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Waldbröl, Germany

Vysniauskaite M.,University of Bonn | Hertfelder H.-J.,University of Bonn | Oldenburg J.,University of Bonn | Dressen P.,St. Franziskus Hospital | And 3 more authors.
PLoS ONE | Year: 2015

Diagnosis of mast cell activation disease (MCAD), i.e. systemic mastocytosis (SM) and idiopathic systemic mast cell activation syndrome (MCAS), usually requires demonstration of increased mast cell (MC) mediator release. Since only a few MC mediators are currently established as biomarkers of MCAD, the sensitivity of plasma heparin level (pHL) as an indicator of increased MC activation was compared with that of serum tryptase, chromogranin A and urinary N-methylhistamine levels in 257 MCAD patients. Basal pHL had a sensitivity of 41% in MCAS patients and 27% in SM patients. Non-pharmacologic stimulation of MC degranulation by obstruction of venous flow for 10 minutes increased the sensitivity of pHL in MCAS patients to 59% and in SM patients to 47%. In MCAS patients tryptase, chromogranin A, and N-methylhistamine levels exhibited low sensitivities (10%, 12%, and 22%, respectively), whereas sensitivities for SM were higher (73%, 63%, and 43%, respectively). Taken together, these data suggest pHL appears more sensitive than the other mediators for detecting systemic MC activity in patients with MCAS. The simple, brief venous occlusion test appears to be a useful indicator of the presence of pathologically irritable MCs, at least in the obstructed compartment of the body. © 2015 Vysniauskaite et al. Source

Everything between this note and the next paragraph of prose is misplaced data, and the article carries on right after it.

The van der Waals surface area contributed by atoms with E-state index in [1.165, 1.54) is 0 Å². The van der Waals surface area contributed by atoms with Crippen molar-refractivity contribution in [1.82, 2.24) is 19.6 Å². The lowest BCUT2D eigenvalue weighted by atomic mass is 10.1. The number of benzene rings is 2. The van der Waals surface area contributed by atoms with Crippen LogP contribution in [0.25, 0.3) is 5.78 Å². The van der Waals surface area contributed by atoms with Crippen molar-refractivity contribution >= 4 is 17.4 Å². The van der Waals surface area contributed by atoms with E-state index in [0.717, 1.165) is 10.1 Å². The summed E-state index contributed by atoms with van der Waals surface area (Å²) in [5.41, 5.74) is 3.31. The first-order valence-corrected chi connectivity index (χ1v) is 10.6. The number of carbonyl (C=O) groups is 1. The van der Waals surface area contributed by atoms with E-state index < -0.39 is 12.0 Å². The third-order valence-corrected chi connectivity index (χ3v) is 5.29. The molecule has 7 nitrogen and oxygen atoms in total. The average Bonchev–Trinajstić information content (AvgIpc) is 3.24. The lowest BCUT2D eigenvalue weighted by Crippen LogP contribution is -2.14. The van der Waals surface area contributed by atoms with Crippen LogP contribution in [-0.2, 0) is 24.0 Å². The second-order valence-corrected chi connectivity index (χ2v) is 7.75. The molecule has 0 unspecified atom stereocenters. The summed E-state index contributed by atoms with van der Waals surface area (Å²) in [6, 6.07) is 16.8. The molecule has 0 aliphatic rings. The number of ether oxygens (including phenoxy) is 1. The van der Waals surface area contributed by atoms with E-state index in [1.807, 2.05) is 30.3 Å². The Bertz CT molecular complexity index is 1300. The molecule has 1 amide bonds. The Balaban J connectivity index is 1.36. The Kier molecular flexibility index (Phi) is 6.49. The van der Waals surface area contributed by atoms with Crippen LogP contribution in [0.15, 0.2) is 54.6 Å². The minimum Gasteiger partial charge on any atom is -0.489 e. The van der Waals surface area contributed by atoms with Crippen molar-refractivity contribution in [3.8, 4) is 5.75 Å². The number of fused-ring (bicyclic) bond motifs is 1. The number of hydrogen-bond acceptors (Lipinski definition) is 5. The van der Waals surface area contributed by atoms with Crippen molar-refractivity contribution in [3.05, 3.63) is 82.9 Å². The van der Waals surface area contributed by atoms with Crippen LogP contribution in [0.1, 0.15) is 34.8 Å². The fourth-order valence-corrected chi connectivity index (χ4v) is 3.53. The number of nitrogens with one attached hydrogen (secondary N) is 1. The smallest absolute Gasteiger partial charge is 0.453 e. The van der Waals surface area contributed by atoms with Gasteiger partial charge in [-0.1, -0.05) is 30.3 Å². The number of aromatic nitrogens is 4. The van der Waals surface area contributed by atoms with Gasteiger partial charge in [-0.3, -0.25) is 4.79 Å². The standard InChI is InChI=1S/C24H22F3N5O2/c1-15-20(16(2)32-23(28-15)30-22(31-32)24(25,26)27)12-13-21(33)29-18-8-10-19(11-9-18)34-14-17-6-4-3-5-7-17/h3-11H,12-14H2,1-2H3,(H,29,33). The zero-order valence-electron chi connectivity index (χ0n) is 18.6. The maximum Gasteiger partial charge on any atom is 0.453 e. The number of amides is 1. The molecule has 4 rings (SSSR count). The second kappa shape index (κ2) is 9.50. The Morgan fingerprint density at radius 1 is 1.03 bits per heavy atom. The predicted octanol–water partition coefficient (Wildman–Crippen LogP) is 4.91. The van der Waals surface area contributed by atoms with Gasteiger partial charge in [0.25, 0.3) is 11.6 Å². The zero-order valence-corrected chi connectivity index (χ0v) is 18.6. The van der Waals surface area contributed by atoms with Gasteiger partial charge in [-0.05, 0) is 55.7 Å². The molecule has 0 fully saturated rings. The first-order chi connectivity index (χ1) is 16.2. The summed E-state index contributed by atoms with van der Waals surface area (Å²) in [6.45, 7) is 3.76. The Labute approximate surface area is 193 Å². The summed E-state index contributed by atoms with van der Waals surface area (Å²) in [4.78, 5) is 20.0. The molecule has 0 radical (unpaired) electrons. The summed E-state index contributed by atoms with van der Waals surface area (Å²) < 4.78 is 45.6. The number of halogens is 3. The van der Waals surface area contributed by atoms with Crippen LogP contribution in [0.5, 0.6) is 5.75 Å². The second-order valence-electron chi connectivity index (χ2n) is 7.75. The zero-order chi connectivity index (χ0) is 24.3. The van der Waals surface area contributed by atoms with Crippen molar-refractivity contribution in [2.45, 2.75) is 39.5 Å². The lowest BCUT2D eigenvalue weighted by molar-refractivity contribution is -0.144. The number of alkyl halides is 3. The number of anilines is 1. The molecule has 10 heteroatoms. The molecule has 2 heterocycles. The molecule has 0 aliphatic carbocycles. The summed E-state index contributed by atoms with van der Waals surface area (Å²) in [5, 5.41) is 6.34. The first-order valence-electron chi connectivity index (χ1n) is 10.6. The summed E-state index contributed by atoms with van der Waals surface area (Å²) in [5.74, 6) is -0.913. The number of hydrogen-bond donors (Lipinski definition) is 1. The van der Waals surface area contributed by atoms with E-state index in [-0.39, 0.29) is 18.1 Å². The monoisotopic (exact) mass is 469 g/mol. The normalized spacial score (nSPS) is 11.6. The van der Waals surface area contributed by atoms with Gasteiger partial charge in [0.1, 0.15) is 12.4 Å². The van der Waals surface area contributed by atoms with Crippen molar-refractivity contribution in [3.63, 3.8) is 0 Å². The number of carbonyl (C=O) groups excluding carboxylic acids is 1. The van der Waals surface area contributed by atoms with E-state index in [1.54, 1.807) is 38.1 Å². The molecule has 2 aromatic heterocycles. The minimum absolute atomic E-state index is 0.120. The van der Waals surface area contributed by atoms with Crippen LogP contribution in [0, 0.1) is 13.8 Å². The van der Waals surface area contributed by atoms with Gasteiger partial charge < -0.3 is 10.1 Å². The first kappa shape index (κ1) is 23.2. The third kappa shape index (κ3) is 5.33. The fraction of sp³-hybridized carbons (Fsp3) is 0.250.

Puppa G.,Hopitaux Universitaires Of Geneva | Poston G.,University of Liverpool | Jess P.,Copenhagen University | Nash G.F.,Poole General Hospital | And 2 more authors.
World Journal of Gastroenterology | Year: 2013